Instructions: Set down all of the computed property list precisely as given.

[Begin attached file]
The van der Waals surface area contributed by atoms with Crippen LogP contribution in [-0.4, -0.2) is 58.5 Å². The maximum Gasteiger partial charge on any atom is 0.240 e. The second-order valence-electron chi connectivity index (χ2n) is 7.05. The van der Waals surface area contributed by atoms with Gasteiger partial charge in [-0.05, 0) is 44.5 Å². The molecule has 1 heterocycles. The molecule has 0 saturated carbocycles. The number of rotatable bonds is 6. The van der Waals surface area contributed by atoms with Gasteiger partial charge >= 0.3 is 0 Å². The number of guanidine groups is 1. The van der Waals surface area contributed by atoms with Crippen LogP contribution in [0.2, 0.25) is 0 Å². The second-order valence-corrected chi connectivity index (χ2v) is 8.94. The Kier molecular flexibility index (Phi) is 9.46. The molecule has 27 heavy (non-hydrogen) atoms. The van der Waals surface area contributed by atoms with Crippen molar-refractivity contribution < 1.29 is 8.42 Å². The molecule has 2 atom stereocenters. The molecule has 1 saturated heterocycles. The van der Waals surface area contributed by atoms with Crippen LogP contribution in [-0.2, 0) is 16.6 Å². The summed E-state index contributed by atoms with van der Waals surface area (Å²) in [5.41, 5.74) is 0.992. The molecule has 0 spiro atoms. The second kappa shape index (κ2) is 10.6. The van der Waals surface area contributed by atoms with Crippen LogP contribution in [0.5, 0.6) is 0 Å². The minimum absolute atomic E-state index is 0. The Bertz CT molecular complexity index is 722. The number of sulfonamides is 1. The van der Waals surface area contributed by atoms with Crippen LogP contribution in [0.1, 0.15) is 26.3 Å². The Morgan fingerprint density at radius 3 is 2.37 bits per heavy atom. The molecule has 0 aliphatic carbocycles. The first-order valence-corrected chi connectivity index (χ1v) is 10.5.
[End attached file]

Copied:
The van der Waals surface area contributed by atoms with Crippen LogP contribution in [-0.4, -0.2) is 58.5 Å². The maximum Gasteiger partial charge on any atom is 0.240 e. The second-order valence-electron chi connectivity index (χ2n) is 7.05. The van der Waals surface area contributed by atoms with Gasteiger partial charge in [-0.05, 0) is 44.5 Å². The molecule has 1 heterocycles. The molecule has 0 saturated carbocycles. The number of rotatable bonds is 6. The van der Waals surface area contributed by atoms with Gasteiger partial charge >= 0.3 is 0 Å². The number of guanidine groups is 1. The van der Waals surface area contributed by atoms with Crippen LogP contribution in [0.2, 0.25) is 0 Å². The second-order valence-corrected chi connectivity index (χ2v) is 8.94. The Kier molecular flexibility index (Phi) is 9.46. The molecule has 27 heavy (non-hydrogen) atoms. The van der Waals surface area contributed by atoms with Crippen molar-refractivity contribution < 1.29 is 8.42 Å². The molecule has 2 atom stereocenters. The molecule has 1 saturated heterocycles. The van der Waals surface area contributed by atoms with Crippen LogP contribution in [-0.2, 0) is 16.6 Å². The summed E-state index contributed by atoms with van der Waals surface area (Å²) in [5.41, 5.74) is 0.992. The molecule has 0 spiro atoms. The second kappa shape index (κ2) is 10.6. The van der Waals surface area contributed by atoms with Crippen LogP contribution in [0.5, 0.6) is 0 Å². The minimum absolute atomic E-state index is 0. The Bertz CT molecular complexity index is 722. The number of sulfonamides is 1. The van der Waals surface area contributed by atoms with Crippen LogP contribution in [0.1, 0.15) is 26.3 Å². The Morgan fingerprint density at radius 3 is 2.37 bits per heavy atom. The molecule has 0 aliphatic carbocycles. The first-order valence-corrected chi connectivity index (χ1v) is 10.5.